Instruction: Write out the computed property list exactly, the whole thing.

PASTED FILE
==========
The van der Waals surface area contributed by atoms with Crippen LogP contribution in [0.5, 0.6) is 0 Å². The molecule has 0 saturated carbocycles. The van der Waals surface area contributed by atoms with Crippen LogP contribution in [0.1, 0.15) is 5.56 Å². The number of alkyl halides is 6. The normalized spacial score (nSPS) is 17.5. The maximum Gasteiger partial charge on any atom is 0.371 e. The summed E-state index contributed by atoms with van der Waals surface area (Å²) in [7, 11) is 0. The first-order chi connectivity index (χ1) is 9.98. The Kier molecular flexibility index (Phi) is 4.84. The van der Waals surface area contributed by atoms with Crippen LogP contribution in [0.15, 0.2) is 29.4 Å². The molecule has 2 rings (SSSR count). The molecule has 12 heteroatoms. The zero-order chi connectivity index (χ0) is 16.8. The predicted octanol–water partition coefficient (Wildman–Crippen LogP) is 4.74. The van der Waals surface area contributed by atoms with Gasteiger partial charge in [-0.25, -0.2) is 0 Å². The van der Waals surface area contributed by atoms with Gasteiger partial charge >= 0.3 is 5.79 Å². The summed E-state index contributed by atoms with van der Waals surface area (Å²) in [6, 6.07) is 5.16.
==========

The van der Waals surface area contributed by atoms with Crippen LogP contribution in [0.5, 0.6) is 0 Å². The molecule has 0 saturated carbocycles. The van der Waals surface area contributed by atoms with Crippen LogP contribution in [0.1, 0.15) is 5.56 Å². The number of alkyl halides is 6. The normalized spacial score (nSPS) is 17.5. The maximum Gasteiger partial charge on any atom is 0.371 e. The summed E-state index contributed by atoms with van der Waals surface area (Å²) in [7, 11) is 0. The first-order chi connectivity index (χ1) is 9.98. The Kier molecular flexibility index (Phi) is 4.84. The van der Waals surface area contributed by atoms with Crippen LogP contribution in [0.15, 0.2) is 29.4 Å². The molecule has 2 rings (SSSR count). The molecule has 12 heteroatoms. The zero-order chi connectivity index (χ0) is 16.8. The predicted octanol–water partition coefficient (Wildman–Crippen LogP) is 4.74. The van der Waals surface area contributed by atoms with Gasteiger partial charge in [-0.25, -0.2) is 0 Å². The van der Waals surface area contributed by atoms with Gasteiger partial charge >= 0.3 is 5.79 Å². The summed E-state index contributed by atoms with van der Waals surface area (Å²) in [6, 6.07) is 5.16.